In the early 1990s, Chrysler made its first tentative steps back into Europe, setting up car production in Austria, and beginning right-hand drive manufacture of certain Jeep models in a 1993 return to the UK market. The continuing popularity of Jeep, bold new models for the domestic market such as the Dodge Ram pickup, Dodge Viper sports car, and Plymouth Prowler hot rod, and new "cab forward" front wheel drive sedans put the company in a strong position as the decade waned.

Chrysler merged in 1998 with Daimler-Benz to form DaimlerChrysler AG. This was initially touted as a merger of equals, but within a couple of years the truth had been leaked; it was effectively a buyout of Chrysler by Daimler-Benz, with the latter very much the dominant partner. As if on cue, the company went into another of its financial tailspins soon after the merger, greatly depressing the stock price of the merged firm and causing serious alarm at headquarters in Germany, which sent new CEO Jurgen Schremp to take charge. The Plymouth brand was phased out in 2001 and plans for cost-cutting by sharing of platforms and components began. The strongly Mercedes-influenced Chrysler Crossfire was one of the first results of this program. A return to rear wheel drive was announced, and in 2004, a new Chrysler 300 using this technology and a new Hemi V8 appeared and gave early indications of being a solid hit. Financial performance began to improve somewhat, but the long-standing partnership with Mitsubishi appeared to be unraveling as DaimlerChrysler declared its intent to divest its stake in that firm.

On April 7, 2005, a conclusion was announced by U.S. District Judge Joseph Farnan Jr. presiding over a bench trial in Wilmington, Delaware between Kirk Kerkorian and DaimlerChrysler AG regarding allegations that Jürgen Schrempp of Daimler Benz AG, prior to the 1998 merger, lied and manipulated the Security Exchange Commission and Chrysler Corporation's shareholders (the largest of which was Kirk Kerkorian's Tracinda Corporation) by touting the 1998 merger as a merger of equals, and not an outright acquisition. The judge was found to be in favor of DaimlerChrysler's position by rejecting Kerkorian's case. However, another case (based on the same merit) was settled in 2003 for $300 million to other shareholders. The Kerkorian case called for many more causes of action that undoubtably needed to be carefully dealt with and took over one year to decide on.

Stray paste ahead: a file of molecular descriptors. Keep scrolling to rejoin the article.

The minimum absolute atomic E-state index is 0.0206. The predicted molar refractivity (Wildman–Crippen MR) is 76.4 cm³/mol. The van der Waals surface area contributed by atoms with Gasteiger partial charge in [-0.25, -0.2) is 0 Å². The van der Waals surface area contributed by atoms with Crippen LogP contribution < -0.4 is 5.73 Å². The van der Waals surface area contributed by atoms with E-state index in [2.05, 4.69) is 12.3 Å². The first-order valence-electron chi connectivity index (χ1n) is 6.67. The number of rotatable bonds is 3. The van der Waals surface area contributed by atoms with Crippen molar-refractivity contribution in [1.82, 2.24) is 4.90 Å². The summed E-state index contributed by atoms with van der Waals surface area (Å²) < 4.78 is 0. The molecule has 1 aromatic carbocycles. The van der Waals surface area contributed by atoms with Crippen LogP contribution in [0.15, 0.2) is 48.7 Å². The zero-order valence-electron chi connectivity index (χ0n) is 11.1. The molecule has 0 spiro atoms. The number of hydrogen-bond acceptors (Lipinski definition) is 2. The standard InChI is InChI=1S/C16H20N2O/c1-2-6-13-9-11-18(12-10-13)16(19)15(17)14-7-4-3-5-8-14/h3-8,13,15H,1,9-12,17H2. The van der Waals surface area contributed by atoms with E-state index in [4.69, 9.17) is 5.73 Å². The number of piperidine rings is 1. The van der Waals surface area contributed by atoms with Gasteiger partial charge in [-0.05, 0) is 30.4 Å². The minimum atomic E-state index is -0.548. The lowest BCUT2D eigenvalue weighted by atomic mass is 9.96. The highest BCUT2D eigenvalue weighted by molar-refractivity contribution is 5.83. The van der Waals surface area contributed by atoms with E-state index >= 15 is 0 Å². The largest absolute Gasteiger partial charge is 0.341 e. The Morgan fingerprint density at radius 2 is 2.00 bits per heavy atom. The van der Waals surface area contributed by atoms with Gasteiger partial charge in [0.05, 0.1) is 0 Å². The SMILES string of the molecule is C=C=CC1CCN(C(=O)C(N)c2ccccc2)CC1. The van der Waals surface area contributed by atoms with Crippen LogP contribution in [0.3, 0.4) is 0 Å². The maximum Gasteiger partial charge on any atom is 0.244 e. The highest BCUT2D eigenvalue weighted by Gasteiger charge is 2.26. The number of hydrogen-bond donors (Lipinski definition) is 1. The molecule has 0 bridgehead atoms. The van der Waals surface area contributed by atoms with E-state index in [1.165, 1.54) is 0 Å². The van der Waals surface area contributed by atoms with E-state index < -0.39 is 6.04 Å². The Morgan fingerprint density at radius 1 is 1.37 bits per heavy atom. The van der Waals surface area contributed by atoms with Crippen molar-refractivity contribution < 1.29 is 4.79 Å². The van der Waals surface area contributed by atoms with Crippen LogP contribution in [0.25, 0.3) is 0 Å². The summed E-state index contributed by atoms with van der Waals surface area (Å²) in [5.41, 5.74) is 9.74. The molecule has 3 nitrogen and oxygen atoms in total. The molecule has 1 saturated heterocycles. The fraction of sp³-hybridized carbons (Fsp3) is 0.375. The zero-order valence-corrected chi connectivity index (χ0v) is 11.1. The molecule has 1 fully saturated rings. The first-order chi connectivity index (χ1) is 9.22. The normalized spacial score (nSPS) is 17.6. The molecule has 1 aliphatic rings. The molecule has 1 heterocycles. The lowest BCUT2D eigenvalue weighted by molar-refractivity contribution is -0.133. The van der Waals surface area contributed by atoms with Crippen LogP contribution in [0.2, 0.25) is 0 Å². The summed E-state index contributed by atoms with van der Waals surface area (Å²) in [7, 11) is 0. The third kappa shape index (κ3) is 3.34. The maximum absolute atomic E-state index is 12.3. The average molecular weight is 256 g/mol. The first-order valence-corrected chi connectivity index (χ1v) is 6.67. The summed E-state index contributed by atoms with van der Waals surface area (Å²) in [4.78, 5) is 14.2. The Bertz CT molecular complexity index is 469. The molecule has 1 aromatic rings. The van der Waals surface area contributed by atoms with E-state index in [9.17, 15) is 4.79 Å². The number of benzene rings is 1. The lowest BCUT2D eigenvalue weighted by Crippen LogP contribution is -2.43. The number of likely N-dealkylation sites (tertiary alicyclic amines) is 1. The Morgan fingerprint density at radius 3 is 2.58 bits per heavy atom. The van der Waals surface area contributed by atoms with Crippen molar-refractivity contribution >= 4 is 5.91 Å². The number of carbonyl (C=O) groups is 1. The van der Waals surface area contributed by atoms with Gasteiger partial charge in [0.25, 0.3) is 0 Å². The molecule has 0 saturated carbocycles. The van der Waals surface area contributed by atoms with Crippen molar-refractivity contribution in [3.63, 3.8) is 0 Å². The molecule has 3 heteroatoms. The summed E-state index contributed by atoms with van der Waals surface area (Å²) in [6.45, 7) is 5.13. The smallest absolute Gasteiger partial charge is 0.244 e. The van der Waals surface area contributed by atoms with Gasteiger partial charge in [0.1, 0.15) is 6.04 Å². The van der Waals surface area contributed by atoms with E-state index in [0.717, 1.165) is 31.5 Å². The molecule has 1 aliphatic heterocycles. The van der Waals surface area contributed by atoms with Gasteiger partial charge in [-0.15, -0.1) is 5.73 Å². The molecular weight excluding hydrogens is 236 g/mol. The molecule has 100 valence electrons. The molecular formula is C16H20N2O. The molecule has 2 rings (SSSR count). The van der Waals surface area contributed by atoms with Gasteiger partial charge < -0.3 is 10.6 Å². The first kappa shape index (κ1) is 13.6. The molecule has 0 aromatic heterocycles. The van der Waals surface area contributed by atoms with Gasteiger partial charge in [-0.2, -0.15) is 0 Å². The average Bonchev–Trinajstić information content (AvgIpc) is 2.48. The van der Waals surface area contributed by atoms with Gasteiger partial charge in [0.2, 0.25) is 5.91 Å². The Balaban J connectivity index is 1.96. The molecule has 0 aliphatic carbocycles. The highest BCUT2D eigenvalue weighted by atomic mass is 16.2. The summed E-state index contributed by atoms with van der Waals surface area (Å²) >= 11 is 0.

The design shown at the top of the page is an adaptation of the original winged logo which Chrysler used on its cars at its inception in 1924. The logo was revived for the Chrysler divisions in the mid-1990s but again was slowly phased-out after the Daimler "merger".

In 1963, the company had switched over to a star design which became known as the Pentastar and was extensively used on dealer signage, advertisements, and promotional brochures. Contrary to popular belief, it was not designed to symbolize the five divisions of the corporation at the time, Plymouth, Dodge, De Soto, Chrysler, and Imperial. By 1963 there were two car divisions in the United States, Chrysler-Plymouth and Dodge. As well there were over a dozen other divisions in the Chrysler Corporation family and management were after a symbol that all divisions could use.

Then Chrysler head, Lynn Townsend, was looking for a symbol that could be used by all divisions, on packaging, stationery, signage, advertising, etc. He wanted something that would be universally recognizable as "Chrysler" to anyone who saw it, from any perspective, from any culture. Chrysler's trademark symbol, the pentastar, was simple and easily recognizable from any perspective, even in motion on revolving signs. The symbol also facilitated Chrysler's expansion in the international market by removing the need to translate any text that is commonly used on logos.